Feb. 12th, 2008

Leadership

Feb. 12th, 2008 06:58 pm
fufumira: (geek)
I feel like I haven't blogged in forever, Quite probably because I haven't. I'm still posting random journals here and there, but nothing too major. Partly because I haven't had much to say and partly because I feel like I have too much to say. Kind of a strange existence living in the fullness of my brain and the emptiness of my tongue. I've started the new semester to great applause, mostly my own, however some of it from the dutiful drabs and dribs in Comm class, as my teacher, the Hippie dictator for life of public speaking commands her minions faithfully to provide encouragement for every instance of appropriate and public speech. Life is her watermelon and we are her little seedlings, to be nourished into wholly misinformed invisible children. My trig teacher, met on the field of mathy battle first thing in the morning, is a great General of Maths. Inspiring us, his troops to delve deep into the mysteries of numbers, not for their useful utility, but for the sheer joy of the struggle. He is a warrior of Math, a philosophist and possesses the inability to wield a hairbrush or spell. It's so fun to find someone with such intensity of purpose and love of their subject, teaching it unyieldingly to a class of silent attentive thralls. I am the only girl in an already small class. I am hard pressed to not laugh loudly and often at his delightful way of talking about "the language of math" and struggle to merely commit to my notes his advise and his affectionate meanderings on life and the mathematician. To him, "Math is a struggle" and is studied "not for the application, but because it's interesting and we love it," and in math, "we always try to speak the truth" because "Math comes from love, not application". Also, he really hates contrived application problems. Meanwhile, one evening a week I drag myself back to campus in the afternoon, on what feels like Friday for my last class, Astronomy, taught by a dynamo of action and excitement, in a short delightedly evil British female professor . Last week, she declared herself god and earth, wherein all good things grow. She speaks in many hyperbolic declarative statements from on high, or rather, low. She's quite short seeming. It's a lovely three hours that still requires I work myself up for considering that it falls right during my natural dinner/nightly mental shut down dormancy. Once I'm there, tis a much nicer proposition.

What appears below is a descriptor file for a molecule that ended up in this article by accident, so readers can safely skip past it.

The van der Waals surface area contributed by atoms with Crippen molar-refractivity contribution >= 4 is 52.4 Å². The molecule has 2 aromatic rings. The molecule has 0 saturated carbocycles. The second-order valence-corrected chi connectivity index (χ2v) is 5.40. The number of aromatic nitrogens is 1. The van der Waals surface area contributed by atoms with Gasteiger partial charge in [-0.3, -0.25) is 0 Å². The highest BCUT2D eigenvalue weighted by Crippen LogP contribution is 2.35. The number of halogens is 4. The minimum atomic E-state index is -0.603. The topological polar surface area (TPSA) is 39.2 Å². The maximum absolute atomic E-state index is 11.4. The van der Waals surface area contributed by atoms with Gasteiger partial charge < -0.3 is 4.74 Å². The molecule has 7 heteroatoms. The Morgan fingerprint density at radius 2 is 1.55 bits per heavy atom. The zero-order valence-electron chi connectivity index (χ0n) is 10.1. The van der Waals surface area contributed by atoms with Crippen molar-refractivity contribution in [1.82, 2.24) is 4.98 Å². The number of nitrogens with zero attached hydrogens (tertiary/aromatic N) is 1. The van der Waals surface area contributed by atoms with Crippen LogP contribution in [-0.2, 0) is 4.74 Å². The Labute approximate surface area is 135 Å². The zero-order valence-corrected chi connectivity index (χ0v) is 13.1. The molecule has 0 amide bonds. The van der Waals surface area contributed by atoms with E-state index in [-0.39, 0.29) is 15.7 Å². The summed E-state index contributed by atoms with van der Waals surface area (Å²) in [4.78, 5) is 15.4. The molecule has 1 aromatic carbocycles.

In just a couple of weeks, I'm going to get to partake of culture, something that has been too frequently absent from life in general aside from the soothing semblance thereof generated by orchestral music and movies recreating the atmospheric conditions in contrast to the rush and bother of everything. We got our tickets to see Giselle in the City, something I'd been hoping would come together for a long time. Ever since I stumbled upon knowledge that it was going to be performed, I wanted to see it, but it didn't seem like it was in the cards with everything else that was happening. It's [profile] teaandauguries' favourite ballet, and as I've heard about it many many times, but aside from one performance of The Nutcracker, I have not been to any ballet not broadcast to my tv. (Looking at you awesome ABC version of Le Corsaire, I do so love your leaping bois) I'm excited. I'm thinking that we should go see one of the simulcast HD satellite screenings of performances from the Met next. Maybe on my birthday, for Wagner's Tristan and Isolde or maybe a little later for Puccini's La Boheme. Hooray for operatic struggle. I find it slightly strange that I'm more (of course more is entirely relative) familiar with opera by personal experience than I am with Ballet... but I was a choir geek, so maybe not so strange. It doesn't add up to much more, The Nutcracker and video of Le Corsaire and various other bits and pieces against Carmen, Cinderella, and the Marriage of Figaro. I've seen more musicals and stage plays than anything... oh, and one Cirque performance. That was cool. Now I want to also go see the Symphony, go to a museum, and take in a hockey game. If only money grew on trees. I think I will go to a museum. The MoMA nearby has an exhibit of Picasso and Goya till April. The Asian Art Museum, of which I have grown exceedingly fond, has some interesting paintings on display starting in February. It gets even more awesome in June, when the Court Treasures of the Ming Dynasty make there way there, and then in October there's an exhibit from the National Museum, in Kabul. So there is more to look forward to.

Meanwhile, Monday was as we say an 'istoric occasion. I sent my boyfriend a Valentine's day present. It was very exciting. The delightfully dyed minion of fedex/kinko's helped me pack everything into a box and put pretty 'Fragile' stickers all over it, taped it shut and after some confusion over the actual address, sent it on its way. More about that after he gets it in the mail, methinks. I'm taking a pretty full load in school but it is not that bad at all and I am looking forward a lot  to the boyfriend coming out in March around my birthday. Went to the dentist, realized that tooth decay is a lot like vampirism and fighting it is a lot like fighting the walking undead, you use a lot of water, sharp pointy things, tiny stakes and UV light. Tiny teeth vampires exist! Fight them with fluoride kids!

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